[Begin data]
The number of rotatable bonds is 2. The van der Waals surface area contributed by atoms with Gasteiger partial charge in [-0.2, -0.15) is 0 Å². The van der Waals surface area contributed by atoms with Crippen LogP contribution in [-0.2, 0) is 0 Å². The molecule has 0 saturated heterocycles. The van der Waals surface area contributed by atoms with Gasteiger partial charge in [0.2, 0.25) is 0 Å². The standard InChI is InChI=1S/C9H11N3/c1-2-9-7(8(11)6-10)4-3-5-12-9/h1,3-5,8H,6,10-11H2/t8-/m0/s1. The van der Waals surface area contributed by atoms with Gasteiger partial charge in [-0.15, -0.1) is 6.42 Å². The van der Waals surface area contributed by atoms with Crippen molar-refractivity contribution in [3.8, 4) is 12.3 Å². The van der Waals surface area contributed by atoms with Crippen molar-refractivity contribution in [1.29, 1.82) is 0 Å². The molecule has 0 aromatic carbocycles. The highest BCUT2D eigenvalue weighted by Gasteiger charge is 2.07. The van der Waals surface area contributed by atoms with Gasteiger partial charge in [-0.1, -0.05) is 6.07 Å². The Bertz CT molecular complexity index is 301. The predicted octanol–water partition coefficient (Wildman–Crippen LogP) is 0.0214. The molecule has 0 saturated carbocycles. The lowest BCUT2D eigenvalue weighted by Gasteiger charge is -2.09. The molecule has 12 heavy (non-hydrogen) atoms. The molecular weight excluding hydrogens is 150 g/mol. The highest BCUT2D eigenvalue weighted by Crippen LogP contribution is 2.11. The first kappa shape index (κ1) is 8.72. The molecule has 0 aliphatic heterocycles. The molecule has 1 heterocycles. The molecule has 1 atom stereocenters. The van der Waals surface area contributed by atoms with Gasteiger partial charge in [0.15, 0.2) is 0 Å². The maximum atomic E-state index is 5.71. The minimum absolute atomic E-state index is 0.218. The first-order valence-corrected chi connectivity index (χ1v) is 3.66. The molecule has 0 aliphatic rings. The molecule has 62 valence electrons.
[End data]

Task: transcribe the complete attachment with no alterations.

The number of rotatable bonds is 2. The van der Waals surface area contributed by atoms with Gasteiger partial charge in [-0.2, -0.15) is 0 Å². The van der Waals surface area contributed by atoms with Crippen LogP contribution in [-0.2, 0) is 0 Å². The molecule has 0 saturated heterocycles. The van der Waals surface area contributed by atoms with Gasteiger partial charge in [0.2, 0.25) is 0 Å². The standard InChI is InChI=1S/C9H11N3/c1-2-9-7(8(11)6-10)4-3-5-12-9/h1,3-5,8H,6,10-11H2/t8-/m0/s1. The van der Waals surface area contributed by atoms with Gasteiger partial charge in [-0.15, -0.1) is 6.42 Å². The van der Waals surface area contributed by atoms with Crippen molar-refractivity contribution in [3.8, 4) is 12.3 Å². The van der Waals surface area contributed by atoms with Crippen molar-refractivity contribution in [1.29, 1.82) is 0 Å². The molecule has 0 aromatic carbocycles. The highest BCUT2D eigenvalue weighted by Gasteiger charge is 2.07. The van der Waals surface area contributed by atoms with Gasteiger partial charge in [-0.1, -0.05) is 6.07 Å². The Bertz CT molecular complexity index is 301. The predicted octanol–water partition coefficient (Wildman–Crippen LogP) is 0.0214. The molecule has 0 saturated carbocycles. The lowest BCUT2D eigenvalue weighted by Gasteiger charge is -2.09. The molecule has 12 heavy (non-hydrogen) atoms. The molecular weight excluding hydrogens is 150 g/mol. The highest BCUT2D eigenvalue weighted by Crippen LogP contribution is 2.11. The first kappa shape index (κ1) is 8.72. The molecule has 0 aliphatic heterocycles. The molecule has 1 heterocycles. The molecule has 1 atom stereocenters. The van der Waals surface area contributed by atoms with Gasteiger partial charge in [0.15, 0.2) is 0 Å². The maximum atomic E-state index is 5.71. The minimum absolute atomic E-state index is 0.218. The first-order valence-corrected chi connectivity index (χ1v) is 3.66. The molecule has 0 aliphatic rings. The molecule has 62 valence electrons.